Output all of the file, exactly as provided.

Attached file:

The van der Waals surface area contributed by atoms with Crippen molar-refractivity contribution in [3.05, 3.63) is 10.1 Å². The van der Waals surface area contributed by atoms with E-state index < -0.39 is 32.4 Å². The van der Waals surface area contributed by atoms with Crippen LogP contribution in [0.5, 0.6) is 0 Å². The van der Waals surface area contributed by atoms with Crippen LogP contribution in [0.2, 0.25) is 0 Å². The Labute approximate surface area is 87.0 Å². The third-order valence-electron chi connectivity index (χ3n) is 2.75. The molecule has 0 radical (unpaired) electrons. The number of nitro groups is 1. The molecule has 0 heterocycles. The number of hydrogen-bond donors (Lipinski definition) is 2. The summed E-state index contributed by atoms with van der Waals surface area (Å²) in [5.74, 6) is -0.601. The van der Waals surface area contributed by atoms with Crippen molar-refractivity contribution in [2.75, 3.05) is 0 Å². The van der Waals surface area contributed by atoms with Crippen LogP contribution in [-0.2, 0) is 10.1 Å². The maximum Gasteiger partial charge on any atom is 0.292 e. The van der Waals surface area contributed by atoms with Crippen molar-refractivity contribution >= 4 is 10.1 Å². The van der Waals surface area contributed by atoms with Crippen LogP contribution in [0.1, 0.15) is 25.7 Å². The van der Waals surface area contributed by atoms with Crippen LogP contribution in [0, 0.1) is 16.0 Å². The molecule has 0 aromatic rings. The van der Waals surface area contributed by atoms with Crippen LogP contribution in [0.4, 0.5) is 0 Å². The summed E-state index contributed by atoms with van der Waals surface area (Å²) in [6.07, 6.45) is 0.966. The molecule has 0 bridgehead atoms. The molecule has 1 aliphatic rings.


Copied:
The van der Waals surface area contributed by atoms with Crippen molar-refractivity contribution in [3.05, 3.63) is 10.1 Å². The van der Waals surface area contributed by atoms with E-state index < -0.39 is 32.4 Å². The van der Waals surface area contributed by atoms with Crippen LogP contribution in [0.5, 0.6) is 0 Å². The van der Waals surface area contributed by atoms with Crippen LogP contribution in [0.2, 0.25) is 0 Å². The Labute approximate surface area is 87.0 Å². The third-order valence-electron chi connectivity index (χ3n) is 2.75. The molecule has 0 radical (unpaired) electrons. The number of nitro groups is 1. The molecule has 0 heterocycles. The number of hydrogen-bond donors (Lipinski definition) is 2. The summed E-state index contributed by atoms with van der Waals surface area (Å²) in [5.74, 6) is -0.601. The van der Waals surface area contributed by atoms with Crippen molar-refractivity contribution in [2.75, 3.05) is 0 Å². The van der Waals surface area contributed by atoms with Crippen LogP contribution in [-0.2, 0) is 10.1 Å². The maximum Gasteiger partial charge on any atom is 0.292 e. The van der Waals surface area contributed by atoms with Crippen molar-refractivity contribution >= 4 is 10.1 Å². The van der Waals surface area contributed by atoms with Crippen LogP contribution in [0.1, 0.15) is 25.7 Å². The van der Waals surface area contributed by atoms with Crippen LogP contribution in [0, 0.1) is 16.0 Å². The molecule has 0 aromatic rings. The van der Waals surface area contributed by atoms with Crippen LogP contribution in [0.4, 0.5) is 0 Å². The summed E-state index contributed by atoms with van der Waals surface area (Å²) in [6.07, 6.45) is 0.966. The molecule has 0 bridgehead atoms. The molecule has 1 aliphatic rings.